Summer never used to be my favorite time of year. Summertime in Chicago is always hot and muggy, and you never can go anywhere without breaking a sweat. That all changed for me in 2020.
Before the pandemic, I was extremely overweight. There were a lot of health issues associated with this, so I knew something had to change. The global pandemic that shut down all the gyms in the city of Chicago meant that I had to find something outside to do. Given that I hated running, I bought a bike from my undergrad college roommate for $200 and began biking. It changed my life forever.
Starting that day, I became obsessed. I biked more than 2,000 miles during that summer alone. Biking was an outlet and a stress reliever during one of the darkest periods in modern history, and without it, I’m not sure where my life would be today. I dropped approximately 60 pounds over the course of 6 months, I was healthier physically and mentally and I developed a new hobby that would allow me to meet tons of new people.
The following summer, in 2021, I was itching to get out and ride more. My mom, who works as a pediatric dietitian for Ann & Robert H. Lurie Children’s Hospital of Chicago, tipped me off that her hospital was sponsoring a new event that I would be interested in. “Pedalpalooza” is a virtual, asynchronous biking challenge that Lurie Children’s holds every summer, challenging cyclists to bike 100 miles over the course of a month while raising money for lifesaving care.
My mother has been working for Lurie Children’s for over 35 years. That hospital and the entire Lurie organization has meant so much to not only her but our entire family. No matter where you come from, what you look like or your ability to pay, Lurie’s will always find a way to provide kids the health care they need. It was an easy sell for me to use my new biking abilities in raising money for a place that has been so near and dear to our hearts.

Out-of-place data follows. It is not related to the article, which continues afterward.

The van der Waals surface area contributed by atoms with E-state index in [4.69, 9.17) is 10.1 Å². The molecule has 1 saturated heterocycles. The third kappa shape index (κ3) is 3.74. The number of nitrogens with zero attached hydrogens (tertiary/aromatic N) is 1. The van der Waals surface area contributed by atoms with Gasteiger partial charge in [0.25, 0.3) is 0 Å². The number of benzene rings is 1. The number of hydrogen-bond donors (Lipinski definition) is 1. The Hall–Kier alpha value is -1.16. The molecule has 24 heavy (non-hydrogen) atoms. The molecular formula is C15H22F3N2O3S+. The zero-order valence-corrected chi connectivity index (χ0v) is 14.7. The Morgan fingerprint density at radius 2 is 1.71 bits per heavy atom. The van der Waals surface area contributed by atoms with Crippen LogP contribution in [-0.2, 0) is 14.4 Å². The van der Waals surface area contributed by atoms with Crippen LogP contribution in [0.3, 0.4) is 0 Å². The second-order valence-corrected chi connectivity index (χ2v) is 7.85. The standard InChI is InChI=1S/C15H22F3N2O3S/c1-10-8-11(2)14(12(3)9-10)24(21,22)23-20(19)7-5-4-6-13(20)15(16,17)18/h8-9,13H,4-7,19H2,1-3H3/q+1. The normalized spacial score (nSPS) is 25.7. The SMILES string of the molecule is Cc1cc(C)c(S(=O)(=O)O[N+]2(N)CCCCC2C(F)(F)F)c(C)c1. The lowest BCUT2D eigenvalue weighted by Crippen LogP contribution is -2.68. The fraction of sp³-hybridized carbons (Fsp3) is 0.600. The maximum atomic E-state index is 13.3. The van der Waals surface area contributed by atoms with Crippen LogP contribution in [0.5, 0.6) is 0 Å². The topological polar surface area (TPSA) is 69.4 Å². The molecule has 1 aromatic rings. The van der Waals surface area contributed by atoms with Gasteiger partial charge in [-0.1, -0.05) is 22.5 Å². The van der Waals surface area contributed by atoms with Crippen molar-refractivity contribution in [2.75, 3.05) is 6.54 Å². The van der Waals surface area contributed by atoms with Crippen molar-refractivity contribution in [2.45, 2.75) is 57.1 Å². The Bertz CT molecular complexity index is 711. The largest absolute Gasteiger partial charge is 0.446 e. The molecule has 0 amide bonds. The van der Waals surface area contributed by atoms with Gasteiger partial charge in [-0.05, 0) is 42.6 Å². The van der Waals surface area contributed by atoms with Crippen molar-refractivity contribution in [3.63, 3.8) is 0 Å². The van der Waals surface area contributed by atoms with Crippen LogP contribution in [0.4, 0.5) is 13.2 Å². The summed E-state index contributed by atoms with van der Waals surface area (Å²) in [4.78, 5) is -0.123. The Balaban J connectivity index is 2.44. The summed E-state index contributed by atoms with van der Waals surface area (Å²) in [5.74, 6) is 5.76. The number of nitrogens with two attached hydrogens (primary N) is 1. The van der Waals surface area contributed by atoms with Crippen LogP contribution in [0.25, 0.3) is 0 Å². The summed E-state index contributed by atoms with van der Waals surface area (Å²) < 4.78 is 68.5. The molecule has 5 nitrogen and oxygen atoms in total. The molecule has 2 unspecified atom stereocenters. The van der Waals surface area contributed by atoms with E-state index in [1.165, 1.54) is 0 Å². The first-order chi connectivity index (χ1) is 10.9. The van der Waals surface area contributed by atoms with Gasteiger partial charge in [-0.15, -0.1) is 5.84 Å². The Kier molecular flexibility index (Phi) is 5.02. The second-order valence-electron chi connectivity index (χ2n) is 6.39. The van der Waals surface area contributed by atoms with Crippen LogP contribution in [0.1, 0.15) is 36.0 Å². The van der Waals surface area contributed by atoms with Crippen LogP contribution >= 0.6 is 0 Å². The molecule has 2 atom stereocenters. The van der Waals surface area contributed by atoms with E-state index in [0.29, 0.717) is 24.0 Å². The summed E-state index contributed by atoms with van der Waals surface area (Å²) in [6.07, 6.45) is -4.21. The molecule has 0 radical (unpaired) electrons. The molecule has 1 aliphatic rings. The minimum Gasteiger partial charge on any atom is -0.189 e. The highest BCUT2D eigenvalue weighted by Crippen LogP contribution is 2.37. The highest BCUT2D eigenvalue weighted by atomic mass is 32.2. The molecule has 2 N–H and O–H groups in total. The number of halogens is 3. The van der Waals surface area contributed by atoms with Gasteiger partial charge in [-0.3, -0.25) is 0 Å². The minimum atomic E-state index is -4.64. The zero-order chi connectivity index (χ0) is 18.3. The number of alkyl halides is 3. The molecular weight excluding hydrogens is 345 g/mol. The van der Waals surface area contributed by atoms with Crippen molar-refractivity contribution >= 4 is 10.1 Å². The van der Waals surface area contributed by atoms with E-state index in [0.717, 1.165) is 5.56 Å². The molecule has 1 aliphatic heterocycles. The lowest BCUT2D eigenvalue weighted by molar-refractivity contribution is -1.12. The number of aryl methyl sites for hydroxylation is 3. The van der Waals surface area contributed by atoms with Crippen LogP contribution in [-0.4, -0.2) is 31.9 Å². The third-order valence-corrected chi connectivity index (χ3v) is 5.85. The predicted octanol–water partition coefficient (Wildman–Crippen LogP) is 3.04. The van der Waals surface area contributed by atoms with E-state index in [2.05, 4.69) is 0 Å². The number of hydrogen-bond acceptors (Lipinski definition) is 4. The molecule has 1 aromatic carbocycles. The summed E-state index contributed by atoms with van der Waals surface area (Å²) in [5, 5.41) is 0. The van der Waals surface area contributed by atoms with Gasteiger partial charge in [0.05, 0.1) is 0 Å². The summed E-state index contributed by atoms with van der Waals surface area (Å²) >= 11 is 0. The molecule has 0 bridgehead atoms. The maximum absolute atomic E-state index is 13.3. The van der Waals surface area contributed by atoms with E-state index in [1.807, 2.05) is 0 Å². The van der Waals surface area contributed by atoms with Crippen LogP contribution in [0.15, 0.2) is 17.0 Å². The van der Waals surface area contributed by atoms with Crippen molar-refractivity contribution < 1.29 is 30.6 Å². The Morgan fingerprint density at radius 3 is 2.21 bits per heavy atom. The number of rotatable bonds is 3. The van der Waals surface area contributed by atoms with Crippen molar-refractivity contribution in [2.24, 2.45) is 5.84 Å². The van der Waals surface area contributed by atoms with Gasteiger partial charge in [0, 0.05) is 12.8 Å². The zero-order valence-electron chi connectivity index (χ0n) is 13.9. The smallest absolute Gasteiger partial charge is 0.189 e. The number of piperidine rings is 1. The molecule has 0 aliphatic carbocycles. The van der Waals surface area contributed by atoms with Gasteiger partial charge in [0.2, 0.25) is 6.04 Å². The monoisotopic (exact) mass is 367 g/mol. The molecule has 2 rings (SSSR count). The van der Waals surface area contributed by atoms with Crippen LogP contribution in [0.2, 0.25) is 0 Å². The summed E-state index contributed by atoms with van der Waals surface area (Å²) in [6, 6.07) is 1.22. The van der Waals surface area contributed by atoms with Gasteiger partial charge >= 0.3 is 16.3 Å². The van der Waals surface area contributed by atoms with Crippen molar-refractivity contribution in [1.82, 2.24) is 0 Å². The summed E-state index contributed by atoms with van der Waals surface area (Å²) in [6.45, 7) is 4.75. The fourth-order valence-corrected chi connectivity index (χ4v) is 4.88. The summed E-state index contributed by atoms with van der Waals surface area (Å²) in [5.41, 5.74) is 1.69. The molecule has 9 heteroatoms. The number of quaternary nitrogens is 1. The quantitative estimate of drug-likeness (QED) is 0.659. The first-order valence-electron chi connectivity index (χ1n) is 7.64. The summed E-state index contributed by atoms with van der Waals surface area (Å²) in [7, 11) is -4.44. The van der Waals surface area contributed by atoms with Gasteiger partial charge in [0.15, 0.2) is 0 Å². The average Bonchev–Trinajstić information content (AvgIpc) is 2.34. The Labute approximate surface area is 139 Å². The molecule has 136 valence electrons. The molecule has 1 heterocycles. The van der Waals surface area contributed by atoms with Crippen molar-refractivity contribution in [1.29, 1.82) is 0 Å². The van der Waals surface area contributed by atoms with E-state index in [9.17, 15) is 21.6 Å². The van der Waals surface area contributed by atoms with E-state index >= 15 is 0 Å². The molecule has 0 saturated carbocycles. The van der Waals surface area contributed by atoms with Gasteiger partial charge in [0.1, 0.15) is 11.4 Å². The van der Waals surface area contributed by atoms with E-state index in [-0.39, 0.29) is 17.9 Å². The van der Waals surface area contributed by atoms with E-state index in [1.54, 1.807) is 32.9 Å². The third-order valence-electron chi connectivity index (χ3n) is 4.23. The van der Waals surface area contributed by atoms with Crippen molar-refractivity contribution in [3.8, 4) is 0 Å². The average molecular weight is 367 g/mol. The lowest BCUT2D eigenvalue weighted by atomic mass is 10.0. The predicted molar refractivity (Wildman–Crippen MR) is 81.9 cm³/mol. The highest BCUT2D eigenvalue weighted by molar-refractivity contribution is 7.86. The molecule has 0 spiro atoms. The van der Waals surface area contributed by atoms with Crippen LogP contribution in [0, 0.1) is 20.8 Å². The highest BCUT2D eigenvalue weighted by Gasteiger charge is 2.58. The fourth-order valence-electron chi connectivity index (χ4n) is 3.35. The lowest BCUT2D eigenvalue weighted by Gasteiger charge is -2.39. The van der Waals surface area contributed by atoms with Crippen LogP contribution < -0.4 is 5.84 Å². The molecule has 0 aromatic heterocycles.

That summer, I set out to not only do the 100 miles but go further and do 500. I ended up smashing my fundraising goal as well and raised nearly $1,000 for the kids.
That same summer, I started the Broad Executive MBA program at Michigan State University. Cycling was a critical tool for destressing and keeping a level head during the first few months of getting back into the school rhythm. It remains an integral part of my study routine. It breaks up the monotony of working full-time during the day and the school grind during the evenings. Getting on the bike allows me to clear my mind and refresh myself to get back to studying. I don’t know that I would have been as successful in the EMBA program if I hadn’t found this new hobby.
I look forward to summers every year now because of cycling, and I get excited to have the opportunity to experience the outdoors during some of the best months of the year. This past July, during the short period of time that the EMBA program was on summer break, I once again participated in Pedalpalooza. This time around, I was able to embrace one of MSU’s most time-honored mantras while biking yet another 500 miles: “Spartans Will.”
There is a large contingency of Executive MBA alumni and Spartans in the Chicagoland community, and whenever I wear MSU gear out on a bike ride, I always hear “Go Green!” while flying by people on the Lakeshore Trail. There’s an immense amount of pride that I have in being part of the Spartan community that has the strength and leadership to take any challenges head on. I am extremely proud to carry on that tradition and show the world what Spartans can do, both in and out of the classroom.